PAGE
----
Transgender issues come with flashpoints that range from handling bathroom designations to recognizing how to address transitions and staying abreast of fast-moving legal precedents. We’ve gathered these handy resources to help you create a welcoming school climate for all students.
What Is It Like to Be a Transgender Student?
The 67-page report Harsh Realities from the Gay, Lesbian and Straight Education Network paints a bleak picture. “Most transgender youth attended schools with hostile school climates.” Ninety percent of transgender students heard derogatory or negative remarks sometimes, often, or frequently in school, while 32 percent heard school staff make homophobic, sexist, or negative comments about someone’s gender expression. This report is eight years old, but still seems to be the most comprehensive source for this information.
Supporting Transgender Students in K-12
The big question for administrators and teachers is how to best support students in school, especially as public policy and public opinion whipsaw from one extreme to the other. This 68-page report, Schools in Transition: A Guide for Supporting Transgender Students in K-12 Schools, from the ACLU, NEA, and other organizations is an excellent primer. It ranges from basics, such as explaining various terms, to how gender identity develops to guiding principles. The report discusses school officials’ roles during both public and private transitions, goes into detail about record-keeping and reporting requirements, dress codes, and pronoun use. Schools in Transition also touches on the sensitive issues of overnight field trips, what happens when parents disagree with their child’s choice, and the current legal landscape.
Gavin Grimm/Supreme Court Primer: What You Need to Know
Grimm is a transgender Virginia high school student who is suing to be able to use the bathroom of his choice. Grimm was born female, but identifies as male. The Supreme Court will hear his case starting in March. He’s also part of the National Geographic documentary Gender Revolution: A Journey With Katie Couric. Actor Laverne Cox took up Grimm’s cause during this week’s Grammy telecast, telling the audience to “Please Google Gavin Grimm” and mentioning #StandWithGavin.
Gender Revolution Documentary
This week, the two-hour National Geographic documentary Gender Revolution: A Journey With Katie Couric was made available to stream for free until February 21. The documentary, which originally aired Feb. 6, is available on National Geographic’s website, its YouTube channel, its Facebook page, and other outlets. High schools and nonprofits can set up a free screening by filling out a request form online. Anyone hosting a screening will receive a DVD and an extensive discussion guide.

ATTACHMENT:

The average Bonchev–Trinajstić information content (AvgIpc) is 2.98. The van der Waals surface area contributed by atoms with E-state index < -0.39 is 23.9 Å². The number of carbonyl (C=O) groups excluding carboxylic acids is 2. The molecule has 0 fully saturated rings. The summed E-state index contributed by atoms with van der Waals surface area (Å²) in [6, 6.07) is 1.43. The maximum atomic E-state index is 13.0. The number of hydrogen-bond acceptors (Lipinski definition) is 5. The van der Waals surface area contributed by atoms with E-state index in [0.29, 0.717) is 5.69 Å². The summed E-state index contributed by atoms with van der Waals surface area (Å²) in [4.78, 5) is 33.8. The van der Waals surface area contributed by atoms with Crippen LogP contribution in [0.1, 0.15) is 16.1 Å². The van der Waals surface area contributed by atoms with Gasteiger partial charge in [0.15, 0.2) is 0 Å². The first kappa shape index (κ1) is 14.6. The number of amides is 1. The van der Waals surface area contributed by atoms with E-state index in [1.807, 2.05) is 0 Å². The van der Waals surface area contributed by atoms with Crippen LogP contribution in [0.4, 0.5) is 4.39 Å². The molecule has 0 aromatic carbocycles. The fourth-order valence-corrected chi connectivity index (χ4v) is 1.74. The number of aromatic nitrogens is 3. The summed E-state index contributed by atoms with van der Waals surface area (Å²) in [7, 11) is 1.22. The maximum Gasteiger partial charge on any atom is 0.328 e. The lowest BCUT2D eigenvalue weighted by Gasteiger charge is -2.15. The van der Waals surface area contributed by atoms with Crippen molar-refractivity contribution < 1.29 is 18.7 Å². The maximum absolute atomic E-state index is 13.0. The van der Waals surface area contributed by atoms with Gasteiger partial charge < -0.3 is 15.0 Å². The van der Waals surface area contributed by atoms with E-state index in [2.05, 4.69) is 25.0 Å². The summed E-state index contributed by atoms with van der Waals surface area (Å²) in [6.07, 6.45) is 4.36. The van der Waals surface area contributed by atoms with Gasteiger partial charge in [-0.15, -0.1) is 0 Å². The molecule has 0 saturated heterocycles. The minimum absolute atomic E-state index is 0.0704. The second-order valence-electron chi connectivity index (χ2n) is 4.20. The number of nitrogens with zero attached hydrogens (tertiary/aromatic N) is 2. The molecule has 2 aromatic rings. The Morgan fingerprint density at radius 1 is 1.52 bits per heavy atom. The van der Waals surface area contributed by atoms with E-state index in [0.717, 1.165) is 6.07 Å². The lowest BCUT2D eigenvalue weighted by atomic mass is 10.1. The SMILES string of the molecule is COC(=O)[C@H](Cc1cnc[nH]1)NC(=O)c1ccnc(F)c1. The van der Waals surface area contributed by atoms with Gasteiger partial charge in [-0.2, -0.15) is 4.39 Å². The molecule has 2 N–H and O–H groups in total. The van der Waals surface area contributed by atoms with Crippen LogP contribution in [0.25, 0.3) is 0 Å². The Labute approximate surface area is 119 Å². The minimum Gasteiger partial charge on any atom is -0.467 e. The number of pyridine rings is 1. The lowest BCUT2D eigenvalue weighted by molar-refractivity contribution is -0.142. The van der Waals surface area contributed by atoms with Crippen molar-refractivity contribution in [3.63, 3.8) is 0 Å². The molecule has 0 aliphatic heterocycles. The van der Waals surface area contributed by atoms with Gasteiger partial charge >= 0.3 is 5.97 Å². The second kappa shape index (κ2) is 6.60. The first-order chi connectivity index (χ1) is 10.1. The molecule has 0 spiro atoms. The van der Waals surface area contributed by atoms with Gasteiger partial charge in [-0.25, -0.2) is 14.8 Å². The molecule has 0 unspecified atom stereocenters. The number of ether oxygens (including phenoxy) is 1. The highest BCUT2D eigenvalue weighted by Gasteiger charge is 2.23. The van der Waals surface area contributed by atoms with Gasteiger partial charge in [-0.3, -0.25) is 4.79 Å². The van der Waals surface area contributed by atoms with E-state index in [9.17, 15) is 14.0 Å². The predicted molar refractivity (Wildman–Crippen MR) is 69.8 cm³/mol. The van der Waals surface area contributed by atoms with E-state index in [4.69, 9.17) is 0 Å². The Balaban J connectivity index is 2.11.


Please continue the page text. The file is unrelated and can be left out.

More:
Trump Drops Defense of Obama Guidelines on Transgender Students
On the surface, this decision doesn’t change anything. Underneath the surface, it speaks volumes. The quick background: The Obama administration claimed Title IX protected transgender students, including letting them choose which bathroom/locker room they used. A nationwide injunction halted the order. Trump’s decision this week means that the Trump administration won’t try to defend the Obama order in court.
What rights do students have while at school? It’s a fast-moving area, but this website from The National Center for Transgender Equality attempts to fill the gap. The above-mentioned Title IX defense is mentioned here, as is the Office of Civil Rights, which is under the federal Department of Education. There’s no guarantee that either of these will still protect transgender students under Trump, but this site has a good set of resources and some information about how FERPA applies to transgender students.
Harvey Milk High School
Harvey Milk High School in New York City is the only school created specifically for LGBT students. This small public school operates within New York City’s school system. The school is named for Milk, the first openly gay elected official in the country. Milk was born in New York and attended public schools, but moved to San Francisco, where he was elected to the city’s Board of Supervisors. There’s a Harvey Milk Civil Rights Academy elementary school in San Francisco. It lists its mission as empowering student learning by teaching tolerance and non-violence as well as celebrating diversity.
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